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Re: [SCA-JML] "Arigatou"

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  • Ron Martino
    ... The general opinion from Those Who Should Know(tm) is that it s simply a coincidence. There are any number of such similarities between languages (name /
    Message 1 of 6 , May 9, 2000
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      > I was recently informed of something that I am trying to check into and
      > wondered if people could help. One of my friends strode up rather
      > confidently to me today to explain that "Arigatou" was originally
      > Portugese (Abrigado) and has since come to be a purely Japanese word for
      > most Japanese people. His only source was that his Japanese girlfriend
      > had told him this.
      >
      > Can anyone confirm or deny this rumor? Or at least suggest where I look
      > for more info? I am checking the web now as well, and I will let the list
      > know what I come up with if noone else replies.
      >
      > Arigatou,
      >
      > -Godric Logan

      The general opinion from Those Who Should Know(tm) is that it's simply
      a coincidence. There are any number of such similarities between
      languages (name / namae comes to mind also), but some, like this one,
      seem to gain general, if mistaken, acceptance as proof of foreign
      origin.

      The question has been asked many times on sci.lang.japan, and a search
      of Dejanews should turn up a much better answer then mine. The
      Portuguese word is apparently spelled obrigado, by the way.

      Yumitori (definitely not among Those Who Should Know(tm))

      --
      yumitori(AT)montana(DOT)com - Ask me how to get paid for surfing the
      Internet.
    • Joshua Badgley
      ... Thank you. (Arigatou! :) I looked up Arigatou and Obrigado together and found many links, most of them to www.hayamasa.demon.co.uk (which doesn t seem to
      Message 2 of 6 , May 9, 2000
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        On Tue, 9 May 2000, Ron Martino wrote:

        > The general opinion from Those Who Should Know(tm) is that it's simply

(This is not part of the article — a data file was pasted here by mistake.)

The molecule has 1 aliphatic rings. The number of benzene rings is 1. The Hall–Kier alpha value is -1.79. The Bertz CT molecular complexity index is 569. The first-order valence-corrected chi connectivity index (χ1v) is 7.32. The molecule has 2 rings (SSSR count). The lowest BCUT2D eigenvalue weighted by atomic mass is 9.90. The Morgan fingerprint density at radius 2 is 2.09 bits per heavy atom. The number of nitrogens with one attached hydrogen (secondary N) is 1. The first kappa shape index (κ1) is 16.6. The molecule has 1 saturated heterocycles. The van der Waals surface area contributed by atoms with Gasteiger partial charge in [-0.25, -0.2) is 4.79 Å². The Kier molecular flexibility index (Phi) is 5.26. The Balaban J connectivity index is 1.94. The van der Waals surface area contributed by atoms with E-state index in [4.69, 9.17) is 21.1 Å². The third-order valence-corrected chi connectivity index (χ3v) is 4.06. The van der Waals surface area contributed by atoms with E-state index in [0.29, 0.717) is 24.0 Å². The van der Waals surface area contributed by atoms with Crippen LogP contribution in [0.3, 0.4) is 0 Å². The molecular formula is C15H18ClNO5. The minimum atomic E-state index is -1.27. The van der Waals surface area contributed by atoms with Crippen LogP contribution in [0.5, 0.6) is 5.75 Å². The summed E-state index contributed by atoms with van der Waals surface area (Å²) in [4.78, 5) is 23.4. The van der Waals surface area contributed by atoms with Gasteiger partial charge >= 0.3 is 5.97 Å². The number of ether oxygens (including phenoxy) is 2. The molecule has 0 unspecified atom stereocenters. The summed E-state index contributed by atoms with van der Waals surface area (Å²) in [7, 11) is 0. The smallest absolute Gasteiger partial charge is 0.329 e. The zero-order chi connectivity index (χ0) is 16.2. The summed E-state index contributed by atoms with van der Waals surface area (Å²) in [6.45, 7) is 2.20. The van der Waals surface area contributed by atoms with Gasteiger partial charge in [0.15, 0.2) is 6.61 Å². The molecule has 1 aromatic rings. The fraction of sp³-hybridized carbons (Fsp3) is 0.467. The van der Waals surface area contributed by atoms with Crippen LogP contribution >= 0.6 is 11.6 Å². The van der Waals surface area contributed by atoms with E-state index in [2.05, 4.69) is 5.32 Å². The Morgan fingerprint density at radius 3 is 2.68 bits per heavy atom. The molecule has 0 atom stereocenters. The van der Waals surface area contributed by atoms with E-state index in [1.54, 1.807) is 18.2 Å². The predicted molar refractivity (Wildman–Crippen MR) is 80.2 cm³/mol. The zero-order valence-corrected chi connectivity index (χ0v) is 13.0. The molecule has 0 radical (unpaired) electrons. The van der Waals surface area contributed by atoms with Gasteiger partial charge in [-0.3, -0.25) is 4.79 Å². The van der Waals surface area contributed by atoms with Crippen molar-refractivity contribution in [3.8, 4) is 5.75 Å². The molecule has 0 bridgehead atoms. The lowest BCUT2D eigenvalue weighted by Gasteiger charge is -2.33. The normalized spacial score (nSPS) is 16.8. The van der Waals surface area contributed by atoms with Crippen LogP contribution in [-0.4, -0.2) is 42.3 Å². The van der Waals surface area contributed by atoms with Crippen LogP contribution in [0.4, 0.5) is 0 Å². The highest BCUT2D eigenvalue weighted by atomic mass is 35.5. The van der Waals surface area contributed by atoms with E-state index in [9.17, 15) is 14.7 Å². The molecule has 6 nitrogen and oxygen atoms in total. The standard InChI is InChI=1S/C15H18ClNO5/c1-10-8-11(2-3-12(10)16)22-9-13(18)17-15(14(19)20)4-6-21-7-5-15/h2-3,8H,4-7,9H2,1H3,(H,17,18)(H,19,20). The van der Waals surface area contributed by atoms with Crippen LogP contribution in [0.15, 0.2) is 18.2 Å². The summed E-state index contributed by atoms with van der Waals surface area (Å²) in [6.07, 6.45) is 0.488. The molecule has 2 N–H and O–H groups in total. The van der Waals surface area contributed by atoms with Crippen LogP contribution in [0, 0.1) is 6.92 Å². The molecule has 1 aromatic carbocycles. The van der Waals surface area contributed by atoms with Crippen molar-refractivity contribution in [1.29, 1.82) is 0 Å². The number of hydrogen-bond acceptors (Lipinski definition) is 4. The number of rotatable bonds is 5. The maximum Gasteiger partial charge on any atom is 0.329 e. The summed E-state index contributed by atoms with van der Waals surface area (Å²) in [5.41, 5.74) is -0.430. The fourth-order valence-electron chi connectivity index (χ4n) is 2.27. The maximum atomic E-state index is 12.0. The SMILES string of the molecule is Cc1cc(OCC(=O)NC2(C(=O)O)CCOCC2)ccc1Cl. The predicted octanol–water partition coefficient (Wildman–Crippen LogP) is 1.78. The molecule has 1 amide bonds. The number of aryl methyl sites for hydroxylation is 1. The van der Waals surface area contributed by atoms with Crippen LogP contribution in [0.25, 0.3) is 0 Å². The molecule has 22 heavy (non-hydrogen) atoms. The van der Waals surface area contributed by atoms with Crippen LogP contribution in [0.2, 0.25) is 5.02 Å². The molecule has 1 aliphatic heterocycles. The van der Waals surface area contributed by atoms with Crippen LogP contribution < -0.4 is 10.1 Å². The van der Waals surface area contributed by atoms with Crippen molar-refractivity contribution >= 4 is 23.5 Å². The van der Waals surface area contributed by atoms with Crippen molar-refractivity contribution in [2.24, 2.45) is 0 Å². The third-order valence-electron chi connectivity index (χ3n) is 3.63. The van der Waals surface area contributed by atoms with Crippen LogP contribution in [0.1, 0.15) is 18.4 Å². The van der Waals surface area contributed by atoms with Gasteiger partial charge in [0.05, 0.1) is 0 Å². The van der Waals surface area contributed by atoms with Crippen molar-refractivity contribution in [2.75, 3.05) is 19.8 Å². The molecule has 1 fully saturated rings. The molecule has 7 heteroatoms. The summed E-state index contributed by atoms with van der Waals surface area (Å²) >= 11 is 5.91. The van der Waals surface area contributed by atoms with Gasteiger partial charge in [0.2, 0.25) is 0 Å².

> a coincidence. There are any number of such similarities between
        > languages (name / namae comes to mind also), but some, like this one,
        > seem to gain general, if mistaken, acceptance as proof of foreign
        > origin.
        >
        > The question has been asked many times on sci.lang.japan, and a search
        > of Dejanews should turn up a much better answer then mine. The
        > Portuguese word is apparently spelled obrigado, by the way.
        >
        Thank you. (Arigatou! :)


        I looked up Arigatou and Obrigado together and found many links, most of
        them to www.hayamasa.demon.co.uk (which doesn't seem to work for me,
        btw) and the sci.lang.japan FAQ. Even though I couldn't read most of the
        pages, their descriptions contained enough info to answer my question,
        although I still don't have any references to back it up (all I really ned
        is to find a usage before the arrival of the Portugese, really).


        Anyway, one page had the following explanation of the roots of 'arigatou':

        arigatasi -> arigataku gozarimasu -> arigata(k)u goza(r)imasu -> arigatau
        -> arigatou


        Arigataku gozarimasu!



        ;)


        -Godric Logan
      • Ron Martino
        ... Ben Bullock s Alternative FAQ is off-line for the foreseeable future, apparently. I d suggest paying attention to the posts of Jim Breen and Gerald
        Message 3 of 6 , May 9, 2000